second at an accelerated pace. “This trend must be reversed: we need both systems for a successful approach to food security and climate change”. Indeed, “each of these systems has specific functions to fulfill, and each corresponds to different needs”. De Schutter noted that improved certified varieties can produce high yields and may present certain desirable traits. But he insisted at the same time that farmers’ seed systems should be encouraged: “The vast majority of farmers still depend on these systems. Local varieties bred and selected by farmers are often well suited to the local agro-ecological environments. Moreover, no restrictions are imposed to the re-use of seeds, in the absence of intellectual property rights restrictions.”.

According to the Special Rapporteur, the strengthening of intellectual property rights at global level could result in improved certified varieties being unaffordable for the poorest farmers. But it creates other problems as well. “Experts I meet everyday – in Brazil research institutions for example – warn me about the fact that excessive IP rights are becoming an obstacle rather than an incentive for innovation. They say it is becoming harder and harder for public scientists to access and exchange genetic material”. And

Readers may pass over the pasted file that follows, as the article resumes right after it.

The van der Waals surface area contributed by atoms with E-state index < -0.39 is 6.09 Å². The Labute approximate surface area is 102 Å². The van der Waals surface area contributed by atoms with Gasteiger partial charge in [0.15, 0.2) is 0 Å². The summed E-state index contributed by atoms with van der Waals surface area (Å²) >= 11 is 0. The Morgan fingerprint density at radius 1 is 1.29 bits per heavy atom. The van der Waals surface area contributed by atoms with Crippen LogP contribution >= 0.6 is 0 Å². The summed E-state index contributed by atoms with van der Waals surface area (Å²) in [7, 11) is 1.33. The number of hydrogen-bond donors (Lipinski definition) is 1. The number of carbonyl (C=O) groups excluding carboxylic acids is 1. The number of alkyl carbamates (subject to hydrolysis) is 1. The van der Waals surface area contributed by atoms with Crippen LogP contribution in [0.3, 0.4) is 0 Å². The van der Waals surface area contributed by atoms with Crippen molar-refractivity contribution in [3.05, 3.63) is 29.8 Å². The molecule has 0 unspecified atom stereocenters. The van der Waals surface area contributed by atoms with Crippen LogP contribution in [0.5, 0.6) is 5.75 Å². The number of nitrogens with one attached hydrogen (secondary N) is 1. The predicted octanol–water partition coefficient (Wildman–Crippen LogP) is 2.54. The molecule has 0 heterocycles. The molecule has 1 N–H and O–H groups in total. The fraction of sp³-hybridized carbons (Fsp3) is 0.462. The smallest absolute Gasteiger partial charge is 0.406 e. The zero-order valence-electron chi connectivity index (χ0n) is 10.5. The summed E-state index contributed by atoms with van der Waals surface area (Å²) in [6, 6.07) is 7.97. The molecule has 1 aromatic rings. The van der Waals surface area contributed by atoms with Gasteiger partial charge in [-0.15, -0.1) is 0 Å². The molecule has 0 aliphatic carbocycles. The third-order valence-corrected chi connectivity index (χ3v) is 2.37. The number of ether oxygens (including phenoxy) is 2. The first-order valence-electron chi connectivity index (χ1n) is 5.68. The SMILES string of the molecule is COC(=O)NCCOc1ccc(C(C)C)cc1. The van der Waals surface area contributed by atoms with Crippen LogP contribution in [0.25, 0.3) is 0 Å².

research is primarily oriented towards the needs of rich countries, rather than to those of small farmers in poor countries. “Local indigenous communities of the Amazon have a hard time to convince research institutions to have significant research partnership on their seeds”.

“To have more innovation in the fields of small farmers, we need to ground our vision and our public policies on two fundamental principles. First, we need participation. When you combine the experience of small farmers – who know their fields and their needs – with the best of what science can offer, tremendous progress can be made. That is what happens with ‘participatory plant breeding’. Second, we must look beyond the seed and adopt a systemic approach to agricultural innovation. Improving plants is